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While there are countless investment concepts, books and data that exist, the truth is no one can predict what will actually happen in the market. That's why investing comes with a lot of uncertainty and risk.
There is, however, intel that individuals can pull from their own selves to provide insight into how they manage their investments.
Dan Egan, vice president of behavioral finance and investing at Betterment, suggests that there are two general personality traits, neuroticism and emotional intelligence, that have been linked to specific investing behaviors.
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According to Egan's own research, people who self-assess higher in neuroticism generally monitor their portfolios more and are more sensitive to market performance than those who self-assess lower in neuroticism.
"This means they logged in more in general, and more in response to large moves up or down in the market," he explains.
When it comes to emotional intelligence, Egan cites data reporting that people with higher emotional intelligence tend to invest in lower-cost funds, use tax-advantaged accounts and trade less in response to market drops (and just trade less in general).
In addition to personality traits, there are also certain demographics and characteristics that play a role in one's investment management. According to Betterment customers' login rates, the patterns listed below are several Egan shares that, on average, correlate with an individual's greater likelihood to monitor their account more frequently:
- Being male (8% higher)
- Being younger (3% higher for age 30 and younger)
- Having less tenure with Betterment (4% per year)
- Having a lower net worth
- Having a higher balance
- Using Betterment's mobile app
Overall, however, there's variation in how often people look at their portfolios. "Some people log in daily, but most people log in somewhere between once per month and once per week," Egan says. "A person will generally monitor their taxable brokerage 'trading' account far more frequently than their retirement accounts."
There's no "good" or "bad" personality type when it comes to investing. Rather, it's more important to be self-aware of your behaviors so that you can better set yourself up for success.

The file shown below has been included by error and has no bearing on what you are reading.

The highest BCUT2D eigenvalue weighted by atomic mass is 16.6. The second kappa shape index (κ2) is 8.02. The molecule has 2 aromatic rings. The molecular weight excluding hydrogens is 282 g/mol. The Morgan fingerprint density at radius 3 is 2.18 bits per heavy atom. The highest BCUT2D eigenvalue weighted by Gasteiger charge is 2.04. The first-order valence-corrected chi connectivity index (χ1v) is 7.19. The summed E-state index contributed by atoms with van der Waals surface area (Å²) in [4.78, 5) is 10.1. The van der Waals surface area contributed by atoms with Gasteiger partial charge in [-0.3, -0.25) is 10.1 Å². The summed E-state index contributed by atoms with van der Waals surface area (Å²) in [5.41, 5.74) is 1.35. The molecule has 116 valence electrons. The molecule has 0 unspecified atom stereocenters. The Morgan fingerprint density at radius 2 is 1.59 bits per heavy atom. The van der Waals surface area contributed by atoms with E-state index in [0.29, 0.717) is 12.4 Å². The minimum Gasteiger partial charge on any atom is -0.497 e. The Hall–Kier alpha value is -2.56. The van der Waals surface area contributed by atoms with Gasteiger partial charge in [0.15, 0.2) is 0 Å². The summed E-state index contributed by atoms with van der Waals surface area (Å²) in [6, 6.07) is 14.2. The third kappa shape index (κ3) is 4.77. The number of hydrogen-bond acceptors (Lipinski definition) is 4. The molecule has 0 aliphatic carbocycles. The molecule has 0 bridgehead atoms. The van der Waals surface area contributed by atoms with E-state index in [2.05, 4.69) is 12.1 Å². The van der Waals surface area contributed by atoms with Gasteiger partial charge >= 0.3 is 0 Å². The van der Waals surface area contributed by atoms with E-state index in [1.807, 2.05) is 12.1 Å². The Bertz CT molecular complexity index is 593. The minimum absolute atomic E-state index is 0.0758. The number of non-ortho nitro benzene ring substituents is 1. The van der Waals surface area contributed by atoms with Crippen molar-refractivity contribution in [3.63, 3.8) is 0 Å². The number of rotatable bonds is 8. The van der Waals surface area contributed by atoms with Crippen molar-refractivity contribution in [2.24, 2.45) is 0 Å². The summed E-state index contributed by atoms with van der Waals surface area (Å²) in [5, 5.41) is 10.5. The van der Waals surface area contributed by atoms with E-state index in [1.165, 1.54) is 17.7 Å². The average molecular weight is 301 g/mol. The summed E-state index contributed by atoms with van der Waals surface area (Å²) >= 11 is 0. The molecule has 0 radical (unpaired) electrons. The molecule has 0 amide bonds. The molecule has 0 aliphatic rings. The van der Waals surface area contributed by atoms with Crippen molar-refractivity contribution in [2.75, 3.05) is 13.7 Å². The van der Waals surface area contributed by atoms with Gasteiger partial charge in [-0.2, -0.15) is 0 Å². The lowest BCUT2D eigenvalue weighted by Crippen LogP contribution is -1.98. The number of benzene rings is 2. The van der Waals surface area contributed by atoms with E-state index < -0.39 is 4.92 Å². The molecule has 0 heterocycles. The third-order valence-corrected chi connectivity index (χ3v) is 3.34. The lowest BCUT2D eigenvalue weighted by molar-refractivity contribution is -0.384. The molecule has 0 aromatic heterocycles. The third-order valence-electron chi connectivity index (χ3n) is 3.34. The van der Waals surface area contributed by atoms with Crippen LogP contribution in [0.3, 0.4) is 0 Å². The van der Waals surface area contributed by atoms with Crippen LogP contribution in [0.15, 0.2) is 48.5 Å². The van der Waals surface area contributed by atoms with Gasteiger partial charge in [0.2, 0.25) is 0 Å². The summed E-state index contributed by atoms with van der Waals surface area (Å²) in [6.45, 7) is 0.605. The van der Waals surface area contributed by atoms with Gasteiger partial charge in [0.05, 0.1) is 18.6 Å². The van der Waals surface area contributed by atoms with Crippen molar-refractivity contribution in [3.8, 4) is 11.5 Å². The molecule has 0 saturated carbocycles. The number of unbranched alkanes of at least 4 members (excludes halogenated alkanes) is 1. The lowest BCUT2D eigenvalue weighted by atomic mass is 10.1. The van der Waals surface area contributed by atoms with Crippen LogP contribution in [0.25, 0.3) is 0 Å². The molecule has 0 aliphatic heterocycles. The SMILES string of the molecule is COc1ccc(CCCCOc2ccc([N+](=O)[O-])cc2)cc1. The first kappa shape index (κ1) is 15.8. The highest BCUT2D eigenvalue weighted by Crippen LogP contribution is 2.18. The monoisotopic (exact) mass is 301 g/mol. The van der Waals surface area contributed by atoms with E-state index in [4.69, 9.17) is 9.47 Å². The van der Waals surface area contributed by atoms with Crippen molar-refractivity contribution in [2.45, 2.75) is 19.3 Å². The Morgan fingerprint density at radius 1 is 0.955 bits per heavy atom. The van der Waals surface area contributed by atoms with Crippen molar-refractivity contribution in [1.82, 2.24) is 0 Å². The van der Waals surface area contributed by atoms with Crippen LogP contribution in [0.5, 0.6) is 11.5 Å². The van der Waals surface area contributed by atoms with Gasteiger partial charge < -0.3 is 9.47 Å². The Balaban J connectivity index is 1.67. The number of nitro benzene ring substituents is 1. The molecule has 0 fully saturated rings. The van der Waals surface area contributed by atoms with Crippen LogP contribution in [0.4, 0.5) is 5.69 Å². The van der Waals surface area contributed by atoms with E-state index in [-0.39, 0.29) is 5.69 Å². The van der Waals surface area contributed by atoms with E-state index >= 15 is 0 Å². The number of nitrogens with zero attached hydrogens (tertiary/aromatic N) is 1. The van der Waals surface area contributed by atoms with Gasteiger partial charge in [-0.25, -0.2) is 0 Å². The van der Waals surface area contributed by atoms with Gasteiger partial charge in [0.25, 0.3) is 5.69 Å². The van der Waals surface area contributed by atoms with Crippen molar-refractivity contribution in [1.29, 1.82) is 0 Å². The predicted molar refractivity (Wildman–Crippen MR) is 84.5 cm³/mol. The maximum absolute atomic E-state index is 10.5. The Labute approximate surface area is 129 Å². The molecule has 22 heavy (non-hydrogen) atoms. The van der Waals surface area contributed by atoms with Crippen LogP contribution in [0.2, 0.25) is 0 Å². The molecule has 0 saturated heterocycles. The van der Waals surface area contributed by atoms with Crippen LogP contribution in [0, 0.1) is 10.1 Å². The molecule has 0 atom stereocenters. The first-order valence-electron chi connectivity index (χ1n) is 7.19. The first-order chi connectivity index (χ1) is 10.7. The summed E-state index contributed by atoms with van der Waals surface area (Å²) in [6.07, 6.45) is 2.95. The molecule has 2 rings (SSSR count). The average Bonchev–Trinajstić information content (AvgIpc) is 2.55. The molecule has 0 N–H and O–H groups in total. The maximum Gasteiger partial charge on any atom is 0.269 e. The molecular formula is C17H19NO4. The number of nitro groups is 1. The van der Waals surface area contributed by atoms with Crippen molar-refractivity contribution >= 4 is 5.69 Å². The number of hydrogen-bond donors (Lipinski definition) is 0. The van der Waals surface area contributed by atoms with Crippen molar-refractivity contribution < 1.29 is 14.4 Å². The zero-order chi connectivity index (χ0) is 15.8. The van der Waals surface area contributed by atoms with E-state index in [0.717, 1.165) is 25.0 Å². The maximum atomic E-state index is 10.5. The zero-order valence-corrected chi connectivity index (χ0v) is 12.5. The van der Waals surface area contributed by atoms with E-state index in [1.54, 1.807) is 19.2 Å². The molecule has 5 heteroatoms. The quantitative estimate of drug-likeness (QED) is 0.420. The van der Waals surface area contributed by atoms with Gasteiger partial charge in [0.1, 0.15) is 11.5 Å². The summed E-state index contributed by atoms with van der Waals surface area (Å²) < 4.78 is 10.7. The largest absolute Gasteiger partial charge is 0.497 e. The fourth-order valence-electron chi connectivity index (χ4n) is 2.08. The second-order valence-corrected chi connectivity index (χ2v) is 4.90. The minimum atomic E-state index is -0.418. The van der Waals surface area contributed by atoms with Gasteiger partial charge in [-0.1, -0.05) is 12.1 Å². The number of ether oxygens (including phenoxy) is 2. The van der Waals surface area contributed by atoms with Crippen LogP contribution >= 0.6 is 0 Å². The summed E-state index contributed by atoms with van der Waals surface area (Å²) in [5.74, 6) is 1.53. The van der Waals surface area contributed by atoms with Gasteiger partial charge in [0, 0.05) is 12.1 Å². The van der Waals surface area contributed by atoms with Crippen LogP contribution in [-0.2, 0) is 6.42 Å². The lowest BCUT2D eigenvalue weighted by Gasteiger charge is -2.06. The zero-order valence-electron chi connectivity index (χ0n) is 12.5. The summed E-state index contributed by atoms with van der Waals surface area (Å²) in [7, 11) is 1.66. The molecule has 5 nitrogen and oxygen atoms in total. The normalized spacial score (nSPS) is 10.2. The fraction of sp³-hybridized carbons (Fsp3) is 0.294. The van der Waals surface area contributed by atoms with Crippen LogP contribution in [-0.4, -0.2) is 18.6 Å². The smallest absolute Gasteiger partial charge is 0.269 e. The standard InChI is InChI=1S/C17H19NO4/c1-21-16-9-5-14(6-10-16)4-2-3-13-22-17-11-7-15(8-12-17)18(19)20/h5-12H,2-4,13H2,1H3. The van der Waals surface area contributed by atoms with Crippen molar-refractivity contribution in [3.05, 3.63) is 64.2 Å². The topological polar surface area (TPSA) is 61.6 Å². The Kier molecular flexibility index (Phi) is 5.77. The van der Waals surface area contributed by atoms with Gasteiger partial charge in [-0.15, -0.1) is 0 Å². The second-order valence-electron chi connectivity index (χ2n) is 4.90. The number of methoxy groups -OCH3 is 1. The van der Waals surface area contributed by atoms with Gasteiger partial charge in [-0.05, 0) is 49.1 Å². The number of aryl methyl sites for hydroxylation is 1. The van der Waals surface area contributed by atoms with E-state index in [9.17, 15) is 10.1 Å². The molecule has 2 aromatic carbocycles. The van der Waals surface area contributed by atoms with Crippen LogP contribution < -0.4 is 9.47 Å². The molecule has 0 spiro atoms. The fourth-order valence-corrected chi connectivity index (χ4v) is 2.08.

Egan gives the following example for someone low in neuroticism: while they're less sensitive to market movements, they might not be monitoring their portfolio enough to catch opportunities for rebalancing (adjusting your investments) or tax-loss harvesting (only paying taxes on your net profit). In this case, they could be better off using an automated investment service that monitors their portfolio for them. Robo-advisors are software platforms that use algorithms to create your investment portfolio, aiming to maximize your return potential according to your individual risk tolerance and risk capacity.
The best robo-advisors offer low-cost diversification and will automatically rebalance your portfolio regularly. Betterment does all this and offers all users a few automated tax tools, including tax-loss harvesting, where the robo-advisor will automatically sell holdings experiencing a loss to help offset taxes. Wealthfront is another one that offers tax-loss harvesting that can can help offset the advisory fee. And, for clients with invested assets of $50,000 or more, when an investment declines in value, Charles Schwab's automatic tax-loss harvesting will help offset the taxes on investment gains.
While the above would make a good suggestion for someone low in neuroticism, Egan suggests that someone high in neuroticism who is more sensitive to market movements might instead want to use an intermediary to reduce the stress and anxiety from concern about markets. Getting advice from a financial planner in this instance can help to put you at ease.
"The more that you can approach investing in a way that manages and takes into account who you are and how you tend to behave, the better the long-term decisions you'll make," Egan adds.
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